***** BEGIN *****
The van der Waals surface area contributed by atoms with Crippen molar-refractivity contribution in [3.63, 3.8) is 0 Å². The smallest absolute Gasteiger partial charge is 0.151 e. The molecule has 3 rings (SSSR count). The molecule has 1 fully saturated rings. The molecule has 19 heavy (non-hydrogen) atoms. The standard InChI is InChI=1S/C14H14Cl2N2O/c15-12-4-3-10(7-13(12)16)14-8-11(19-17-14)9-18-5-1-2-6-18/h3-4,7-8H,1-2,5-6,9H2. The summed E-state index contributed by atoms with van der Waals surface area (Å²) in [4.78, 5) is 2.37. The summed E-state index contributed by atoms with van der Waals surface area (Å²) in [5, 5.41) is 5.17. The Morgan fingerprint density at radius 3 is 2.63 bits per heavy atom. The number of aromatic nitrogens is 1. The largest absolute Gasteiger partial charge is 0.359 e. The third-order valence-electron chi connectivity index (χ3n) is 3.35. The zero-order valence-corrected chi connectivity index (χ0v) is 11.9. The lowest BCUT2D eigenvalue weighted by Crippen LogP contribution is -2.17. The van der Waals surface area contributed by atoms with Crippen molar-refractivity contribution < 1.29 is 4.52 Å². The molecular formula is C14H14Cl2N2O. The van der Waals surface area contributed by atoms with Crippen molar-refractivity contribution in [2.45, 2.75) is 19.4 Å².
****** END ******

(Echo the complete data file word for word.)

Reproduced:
The van der Waals surface area contributed by atoms with Crippen molar-refractivity contribution in [3.63, 3.8) is 0 Å². The smallest absolute Gasteiger partial charge is 0.151 e. The molecule has 3 rings (SSSR count). The molecule has 1 fully saturated rings. The molecule has 19 heavy (non-hydrogen) atoms. The standard InChI is InChI=1S/C14H14Cl2N2O/c15-12-4-3-10(7-13(12)16)14-8-11(19-17-14)9-18-5-1-2-6-18/h3-4,7-8H,1-2,5-6,9H2. The summed E-state index contributed by atoms with van der Waals surface area (Å²) in [4.78, 5) is 2.37. The summed E-state index contributed by atoms with van der Waals surface area (Å²) in [5, 5.41) is 5.17. The Morgan fingerprint density at radius 3 is 2.63 bits per heavy atom. The number of aromatic nitrogens is 1. The largest absolute Gasteiger partial charge is 0.359 e. The third-order valence-electron chi connectivity index (χ3n) is 3.35. The zero-order valence-corrected chi connectivity index (χ0v) is 11.9. The lowest BCUT2D eigenvalue weighted by Crippen LogP contribution is -2.17. The van der Waals surface area contributed by atoms with Crippen molar-refractivity contribution < 1.29 is 4.52 Å². The molecular formula is C14H14Cl2N2O. The van der Waals surface area contributed by atoms with Crippen molar-refractivity contribution in [2.45, 2.75) is 19.4 Å².